Unlocking Secrets of the Pelvis (Pt. 1)
By Robert "Skip" George, DC, CCSP, CSCS
Treatment of pelvic dysfunction that is effective and lasts beyond our patients walking out to the parking lot to their car requires observing and thinking about tri-planar movement of the pelvis. To understand balanced and symmetrical movement of the pelvis, we need to understand "myokinematics" or the study of motion produced by specific neuromuscular forces.1
The pelvis, as well as our entire body, needs to have as close to symmetrical muscle flexibility, strength and length as possible. Asymmetries in muscle strength, length and endurance with agonists and antagonists can eventually create dysfunction in movement and alignment patterns. Our rehabilitative goals need to include addressing these asymmetries effectively.1
We are all born with asymmetries that the body deals with effectively for the most part. However, the body needs our help when those asymmetries form dysfunctional myokinematic patterns that lead to pain, decreased performance and ultimately, premature degenerative changes.
Let's explore some of the many asymmetries we as humans possess and need to integrate and balance every minute of every day. For starters, we have a left- and right-sided portion of our brain, with the left side associated with motor skills and analytical thought. The right side is associated more with abstract thought and creativity. The autonomic nervous system, with sympathetic and parasympathetic portions, can often be out of balance and asymmetrical. Would you agree that in this day and age, there is too much stimulation or "tone" on the sympathetic or fight-or-flight side?
The lymph system is also asymmetrical, with drainage on the right side clearing the right arm and chest, and the rest of the body being drained on the left. What's more, most of us are right-hand dominate over the left. And if you take a picture of your face, split it in half, use a mirror image and combine right to right and left to left sides, you may not recognize yourself!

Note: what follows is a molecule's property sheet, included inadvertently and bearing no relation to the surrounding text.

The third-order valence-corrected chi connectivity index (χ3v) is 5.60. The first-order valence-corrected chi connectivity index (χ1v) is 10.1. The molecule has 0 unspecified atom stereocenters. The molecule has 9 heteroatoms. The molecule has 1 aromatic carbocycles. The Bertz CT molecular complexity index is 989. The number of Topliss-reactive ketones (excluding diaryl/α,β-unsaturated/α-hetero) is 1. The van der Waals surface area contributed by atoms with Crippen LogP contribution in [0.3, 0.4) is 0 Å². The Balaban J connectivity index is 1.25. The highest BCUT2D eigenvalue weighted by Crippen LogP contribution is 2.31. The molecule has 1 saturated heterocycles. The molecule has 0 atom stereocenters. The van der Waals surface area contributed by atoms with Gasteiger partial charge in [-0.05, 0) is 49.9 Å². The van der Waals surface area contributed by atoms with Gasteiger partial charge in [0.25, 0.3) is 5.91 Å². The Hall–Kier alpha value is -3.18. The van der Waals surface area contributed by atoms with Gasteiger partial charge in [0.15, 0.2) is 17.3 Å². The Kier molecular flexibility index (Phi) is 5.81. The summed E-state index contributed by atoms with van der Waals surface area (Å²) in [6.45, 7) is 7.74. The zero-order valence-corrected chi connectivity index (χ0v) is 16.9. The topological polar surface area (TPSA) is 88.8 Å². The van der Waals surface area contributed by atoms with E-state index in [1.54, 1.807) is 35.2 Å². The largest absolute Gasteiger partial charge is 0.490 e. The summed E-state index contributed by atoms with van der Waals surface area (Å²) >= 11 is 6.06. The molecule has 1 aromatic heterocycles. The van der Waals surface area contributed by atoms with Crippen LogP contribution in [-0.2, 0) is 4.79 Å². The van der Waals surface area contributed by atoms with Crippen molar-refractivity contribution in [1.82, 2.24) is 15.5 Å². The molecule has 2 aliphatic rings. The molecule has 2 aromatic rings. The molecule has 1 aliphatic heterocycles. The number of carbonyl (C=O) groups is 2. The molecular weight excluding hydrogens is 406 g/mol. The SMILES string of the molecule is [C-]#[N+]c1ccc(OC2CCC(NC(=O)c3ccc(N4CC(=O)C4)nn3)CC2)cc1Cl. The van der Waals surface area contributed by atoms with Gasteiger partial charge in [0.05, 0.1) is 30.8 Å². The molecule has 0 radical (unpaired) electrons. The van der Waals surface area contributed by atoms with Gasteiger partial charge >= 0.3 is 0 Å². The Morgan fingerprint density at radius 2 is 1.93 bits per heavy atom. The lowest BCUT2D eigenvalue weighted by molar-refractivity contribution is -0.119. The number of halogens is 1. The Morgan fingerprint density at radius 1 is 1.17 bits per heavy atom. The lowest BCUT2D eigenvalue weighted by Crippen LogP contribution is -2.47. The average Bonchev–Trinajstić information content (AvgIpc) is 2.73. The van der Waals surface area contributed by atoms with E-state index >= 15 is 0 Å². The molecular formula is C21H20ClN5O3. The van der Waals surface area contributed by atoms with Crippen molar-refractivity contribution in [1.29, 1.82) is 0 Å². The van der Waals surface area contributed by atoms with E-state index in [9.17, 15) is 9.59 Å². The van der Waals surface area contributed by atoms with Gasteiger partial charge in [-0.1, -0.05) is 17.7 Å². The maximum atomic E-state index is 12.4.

One of the most significant asymmetries our bodies has to integrate involves the diaphragm or "Big D" and respiration, which is key when considering effective treatment of musculoskeletal function.
There are two leaflets of the diaphragm, with the right side having bigger and more muscular "crura." The left side is smaller, has less muscular crura and attaches 1 to 1 ½ lumbar vertebra higher than the right. On the right side of the abdominal cavity is the liver, which helps "dome" the diaphragm on that side. There are also three lobes of lung on the right side, as opposed to two lobes on the left, with the heart and aorta orienting more toward the left. A small muscle in the anterior chest wall called the transversus thoracis or triangularis sterni helps balance this asymmetry.2
Importance of the Diaphragm
The diaphragm may be the most important muscle in the body. Obviously, it is the key muscle for breathing, but it also must stabilize the lumbar spine and torso. Breathing, stabilizing and even walking are just some of the functions connected to Big "D."
Typically, the left side of the chest wall "flares" because of inactivation of the anterior lateral abdominal muscles, combined with a flat or over-activated diaphragm on the left side. Remember, it doesn't dome like the right side does, and full exhalation does not commonly occur on our left side unless we are trained to do so.
The inability to exhale completely and coordinate the diaphragm with the abdominal wall results in a faulty "Zone of Apposition" (ZOA), causing pelvic misalignment as well as thoracic misalignment. (Refer to part 3 of my recent series on how to "Breathe Well and Breathe Often" in the February 2013 issue of DC Canada.) This connection and potential asymmetry of the diaphragm have a profound effect on lumbar spine alignment!